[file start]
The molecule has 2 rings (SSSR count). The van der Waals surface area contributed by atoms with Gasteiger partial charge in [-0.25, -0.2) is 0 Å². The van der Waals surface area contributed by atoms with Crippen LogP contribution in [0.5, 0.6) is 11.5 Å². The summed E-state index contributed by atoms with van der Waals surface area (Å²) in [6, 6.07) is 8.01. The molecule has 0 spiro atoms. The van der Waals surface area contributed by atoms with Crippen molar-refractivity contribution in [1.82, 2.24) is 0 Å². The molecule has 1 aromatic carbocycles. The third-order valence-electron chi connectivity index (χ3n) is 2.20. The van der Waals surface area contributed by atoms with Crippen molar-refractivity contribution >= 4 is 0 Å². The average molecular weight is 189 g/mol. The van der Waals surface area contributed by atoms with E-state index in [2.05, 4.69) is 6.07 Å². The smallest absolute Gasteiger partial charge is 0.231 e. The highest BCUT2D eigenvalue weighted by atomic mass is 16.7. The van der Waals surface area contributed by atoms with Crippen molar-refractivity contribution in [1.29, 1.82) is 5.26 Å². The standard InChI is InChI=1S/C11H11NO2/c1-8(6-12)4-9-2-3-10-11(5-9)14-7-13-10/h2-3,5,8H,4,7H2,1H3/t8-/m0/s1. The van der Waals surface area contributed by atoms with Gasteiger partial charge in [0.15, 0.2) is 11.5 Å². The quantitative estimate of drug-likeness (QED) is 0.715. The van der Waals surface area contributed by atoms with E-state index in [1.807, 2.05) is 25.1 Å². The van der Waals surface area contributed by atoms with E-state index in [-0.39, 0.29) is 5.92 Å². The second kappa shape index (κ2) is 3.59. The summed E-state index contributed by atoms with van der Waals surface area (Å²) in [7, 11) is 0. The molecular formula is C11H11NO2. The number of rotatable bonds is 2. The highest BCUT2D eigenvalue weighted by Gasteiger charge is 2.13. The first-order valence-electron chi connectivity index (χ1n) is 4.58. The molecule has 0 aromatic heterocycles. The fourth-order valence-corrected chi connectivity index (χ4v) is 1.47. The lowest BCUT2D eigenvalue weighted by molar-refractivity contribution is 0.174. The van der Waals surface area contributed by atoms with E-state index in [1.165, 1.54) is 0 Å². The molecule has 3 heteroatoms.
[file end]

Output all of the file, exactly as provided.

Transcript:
The molecule has 2 rings (SSSR count). The van der Waals surface area contributed by atoms with Gasteiger partial charge in [-0.25, -0.2) is 0 Å². The van der Waals surface area contributed by atoms with Crippen LogP contribution in [0.5, 0.6) is 11.5 Å². The summed E-state index contributed by atoms with van der Waals surface area (Å²) in [6, 6.07) is 8.01. The molecule has 0 spiro atoms. The van der Waals surface area contributed by atoms with Crippen molar-refractivity contribution in [1.82, 2.24) is 0 Å². The molecule has 1 aromatic carbocycles. The third-order valence-electron chi connectivity index (χ3n) is 2.20. The van der Waals surface area contributed by atoms with Crippen molar-refractivity contribution >= 4 is 0 Å². The average molecular weight is 189 g/mol. The van der Waals surface area contributed by atoms with E-state index in [2.05, 4.69) is 6.07 Å². The smallest absolute Gasteiger partial charge is 0.231 e. The highest BCUT2D eigenvalue weighted by atomic mass is 16.7. The van der Waals surface area contributed by atoms with Crippen molar-refractivity contribution in [1.29, 1.82) is 5.26 Å². The standard InChI is InChI=1S/C11H11NO2/c1-8(6-12)4-9-2-3-10-11(5-9)14-7-13-10/h2-3,5,8H,4,7H2,1H3/t8-/m0/s1. The van der Waals surface area contributed by atoms with Gasteiger partial charge in [0.15, 0.2) is 11.5 Å². The quantitative estimate of drug-likeness (QED) is 0.715. The van der Waals surface area contributed by atoms with E-state index in [1.807, 2.05) is 25.1 Å². The van der Waals surface area contributed by atoms with E-state index in [-0.39, 0.29) is 5.92 Å². The second kappa shape index (κ2) is 3.59. The summed E-state index contributed by atoms with van der Waals surface area (Å²) in [7, 11) is 0. The molecular formula is C11H11NO2. The number of rotatable bonds is 2. The highest BCUT2D eigenvalue weighted by Gasteiger charge is 2.13. The first-order valence-electron chi connectivity index (χ1n) is 4.58. The molecule has 0 aromatic heterocycles. The fourth-order valence-corrected chi connectivity index (χ4v) is 1.47. The lowest BCUT2D eigenvalue weighted by molar-refractivity contribution is 0.174. The van der Waals surface area contributed by atoms with E-state index in [1.165, 1.54) is 0 Å². The molecule has 3 heteroatoms.